Scepticism about Moral Motives

Anita M. Supersona1

a1 University of Kentucky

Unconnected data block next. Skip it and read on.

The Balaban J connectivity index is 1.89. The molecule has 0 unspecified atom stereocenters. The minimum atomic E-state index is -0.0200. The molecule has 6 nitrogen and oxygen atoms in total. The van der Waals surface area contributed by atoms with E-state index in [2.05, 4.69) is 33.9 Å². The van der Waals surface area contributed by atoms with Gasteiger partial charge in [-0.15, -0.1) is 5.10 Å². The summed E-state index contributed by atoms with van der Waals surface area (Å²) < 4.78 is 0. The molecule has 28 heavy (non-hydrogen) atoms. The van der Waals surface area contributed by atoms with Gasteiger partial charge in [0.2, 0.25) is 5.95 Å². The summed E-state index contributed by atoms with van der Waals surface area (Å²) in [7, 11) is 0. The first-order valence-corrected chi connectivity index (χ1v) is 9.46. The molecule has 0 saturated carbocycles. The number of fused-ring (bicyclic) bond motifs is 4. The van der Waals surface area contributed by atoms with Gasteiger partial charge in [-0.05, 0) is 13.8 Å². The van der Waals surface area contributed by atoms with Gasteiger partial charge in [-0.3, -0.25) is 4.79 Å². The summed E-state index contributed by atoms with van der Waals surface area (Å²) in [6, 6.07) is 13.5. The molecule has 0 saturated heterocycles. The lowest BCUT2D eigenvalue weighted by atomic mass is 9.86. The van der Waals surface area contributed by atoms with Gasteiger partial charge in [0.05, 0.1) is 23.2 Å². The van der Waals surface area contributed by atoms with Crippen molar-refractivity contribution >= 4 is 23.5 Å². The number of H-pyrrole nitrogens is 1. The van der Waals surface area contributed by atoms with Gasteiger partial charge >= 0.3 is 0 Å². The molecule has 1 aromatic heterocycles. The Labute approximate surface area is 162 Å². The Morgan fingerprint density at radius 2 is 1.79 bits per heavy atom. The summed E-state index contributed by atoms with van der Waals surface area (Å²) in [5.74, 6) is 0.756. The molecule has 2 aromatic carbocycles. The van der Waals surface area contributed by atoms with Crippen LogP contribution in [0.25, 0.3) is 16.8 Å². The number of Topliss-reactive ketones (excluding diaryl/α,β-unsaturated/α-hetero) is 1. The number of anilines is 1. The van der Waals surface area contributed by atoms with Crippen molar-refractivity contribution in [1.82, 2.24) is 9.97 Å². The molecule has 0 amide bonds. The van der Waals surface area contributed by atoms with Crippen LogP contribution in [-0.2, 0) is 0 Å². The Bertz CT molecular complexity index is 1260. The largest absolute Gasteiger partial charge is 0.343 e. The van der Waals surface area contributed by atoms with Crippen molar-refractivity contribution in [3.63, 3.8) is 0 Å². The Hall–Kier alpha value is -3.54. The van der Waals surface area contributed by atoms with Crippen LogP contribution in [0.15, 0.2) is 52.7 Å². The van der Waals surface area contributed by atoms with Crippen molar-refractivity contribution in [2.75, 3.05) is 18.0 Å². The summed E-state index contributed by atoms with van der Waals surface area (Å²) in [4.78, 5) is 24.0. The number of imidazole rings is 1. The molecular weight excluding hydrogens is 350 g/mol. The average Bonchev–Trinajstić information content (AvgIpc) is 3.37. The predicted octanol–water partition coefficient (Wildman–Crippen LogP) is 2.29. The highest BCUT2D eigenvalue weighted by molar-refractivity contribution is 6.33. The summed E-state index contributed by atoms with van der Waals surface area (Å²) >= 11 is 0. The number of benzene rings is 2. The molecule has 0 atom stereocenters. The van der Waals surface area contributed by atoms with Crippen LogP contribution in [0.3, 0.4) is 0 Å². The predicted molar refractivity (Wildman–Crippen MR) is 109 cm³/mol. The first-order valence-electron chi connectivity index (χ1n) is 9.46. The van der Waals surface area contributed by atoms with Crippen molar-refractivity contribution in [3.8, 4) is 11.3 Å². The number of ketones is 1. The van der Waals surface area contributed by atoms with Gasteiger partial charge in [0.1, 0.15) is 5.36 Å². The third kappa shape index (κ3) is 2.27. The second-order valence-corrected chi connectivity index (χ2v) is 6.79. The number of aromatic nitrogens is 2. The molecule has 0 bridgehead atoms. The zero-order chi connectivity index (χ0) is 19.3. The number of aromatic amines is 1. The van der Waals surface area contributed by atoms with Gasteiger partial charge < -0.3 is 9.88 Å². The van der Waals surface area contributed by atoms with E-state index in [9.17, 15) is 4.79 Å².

Traditionally, the problem of defeating scepticism about the rationality of morality is that of showing that every morally required act is rationally required. Little or no direct attention has been paid to whether we must also show that it is rational for the agent to have and act from the morally appropriate motive, whatever that may be. This is not to say that philosophers have entirely ignored the issue of motives; a fair number—Kant and Aristotle come to mind—are concerned in part with the kind of motive agents ought to have and from which they ought to act. But the link to scepticism has not been clearly made. At issue is whether scepticism is fully defeated if we show that every morally required act is rationally required, even if we leave it possible that a fully rational person who performs the act just “goes through the motions” in doing so.